The world will not end; but there may well be great changes to come, some of them (Renaissance and Reformation) perhaps greatly for the good of the world. We just need to remember three people: the flea who started it all off; Enewene the Taverner, whose name is with us 700 years later for some small bit part in history (the little things we may do and say over the next few weeks may be with us for a very long time).
But above all, remember Mother Julian of Norwich: “You will not be overcome.”
One thing we Brits are rather good at is volunteering at a time of crisis. We normally stare at the floor in the Underground; but the moment that something goes wrong, we magically start speaking to each other and working together for the common good. That was demonstrated in spades in the Second World War, and now is another time just like it.
All the reports indicate that we are facing some very tough times indeed (although let’s hope that its less bad in the event.) Very large numbers of seriously sick people, sadly a significant number of deaths. It’s said that the over 70s are going to have to stay at home for a long period of time; even that sooner or later the whole Nation may be ‘shut down.’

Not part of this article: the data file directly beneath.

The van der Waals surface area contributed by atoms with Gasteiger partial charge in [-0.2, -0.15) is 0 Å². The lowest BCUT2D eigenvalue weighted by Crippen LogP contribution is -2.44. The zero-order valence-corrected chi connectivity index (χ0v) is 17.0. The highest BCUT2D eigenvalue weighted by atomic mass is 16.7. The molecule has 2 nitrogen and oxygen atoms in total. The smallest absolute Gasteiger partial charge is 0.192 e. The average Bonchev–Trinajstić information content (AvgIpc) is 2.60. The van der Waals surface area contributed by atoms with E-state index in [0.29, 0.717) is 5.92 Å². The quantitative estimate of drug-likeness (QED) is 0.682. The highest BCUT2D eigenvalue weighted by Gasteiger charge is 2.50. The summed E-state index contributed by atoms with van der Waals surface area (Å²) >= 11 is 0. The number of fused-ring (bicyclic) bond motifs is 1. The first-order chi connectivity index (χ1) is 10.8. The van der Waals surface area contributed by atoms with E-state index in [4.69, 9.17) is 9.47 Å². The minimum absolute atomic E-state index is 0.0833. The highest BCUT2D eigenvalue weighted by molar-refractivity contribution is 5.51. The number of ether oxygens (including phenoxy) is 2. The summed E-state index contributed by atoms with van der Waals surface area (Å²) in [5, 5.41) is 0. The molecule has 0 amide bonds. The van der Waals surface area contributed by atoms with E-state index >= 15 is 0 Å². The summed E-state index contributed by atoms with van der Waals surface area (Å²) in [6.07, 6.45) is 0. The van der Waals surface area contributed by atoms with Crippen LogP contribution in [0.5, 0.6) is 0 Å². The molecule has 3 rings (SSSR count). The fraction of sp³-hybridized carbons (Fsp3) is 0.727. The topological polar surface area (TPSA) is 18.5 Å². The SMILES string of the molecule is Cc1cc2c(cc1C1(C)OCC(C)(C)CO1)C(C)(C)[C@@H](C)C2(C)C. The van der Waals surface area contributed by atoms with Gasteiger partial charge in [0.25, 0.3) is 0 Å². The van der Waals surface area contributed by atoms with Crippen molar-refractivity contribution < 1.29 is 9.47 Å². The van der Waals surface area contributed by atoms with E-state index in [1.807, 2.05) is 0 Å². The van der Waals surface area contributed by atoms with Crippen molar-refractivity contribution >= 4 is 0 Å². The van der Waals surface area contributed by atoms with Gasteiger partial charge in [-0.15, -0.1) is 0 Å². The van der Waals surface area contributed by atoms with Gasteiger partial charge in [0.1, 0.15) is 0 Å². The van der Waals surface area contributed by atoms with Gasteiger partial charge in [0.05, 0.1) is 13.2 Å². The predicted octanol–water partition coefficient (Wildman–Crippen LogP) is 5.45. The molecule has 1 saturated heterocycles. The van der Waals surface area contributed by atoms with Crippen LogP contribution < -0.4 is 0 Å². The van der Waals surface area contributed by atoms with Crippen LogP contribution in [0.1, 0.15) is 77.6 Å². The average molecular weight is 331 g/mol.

Now, if even part of all of that is true, there are going to be all sorts of personal crises at a family, local and community level. People are going to need help with shopping; they may need help with transport to and from hospital; they may just need a little chat down the phone to stop them getting lonely. People on their own, especially old people may well need all sorts of help and support. And, without increasing risks in any way, its you and I who can help.
This is going to be a National crisis. The authorities will do what they can; but there is only so much they can do. And ordinary people in their everyday lives can volunteer to fill some of those gaps. So how do we go about it?
Well there are well established organisations who are gearing up. The St John Ambulance, or Order of St John as it is more properly known, are in the lead. They are mainly working with the NHS. They have 10,000 medically trained volunteers and a very large number of untrained. I have been in touch with them at a senior level to see how I can help and know that they would always want to hear of either problems; or of volunteers.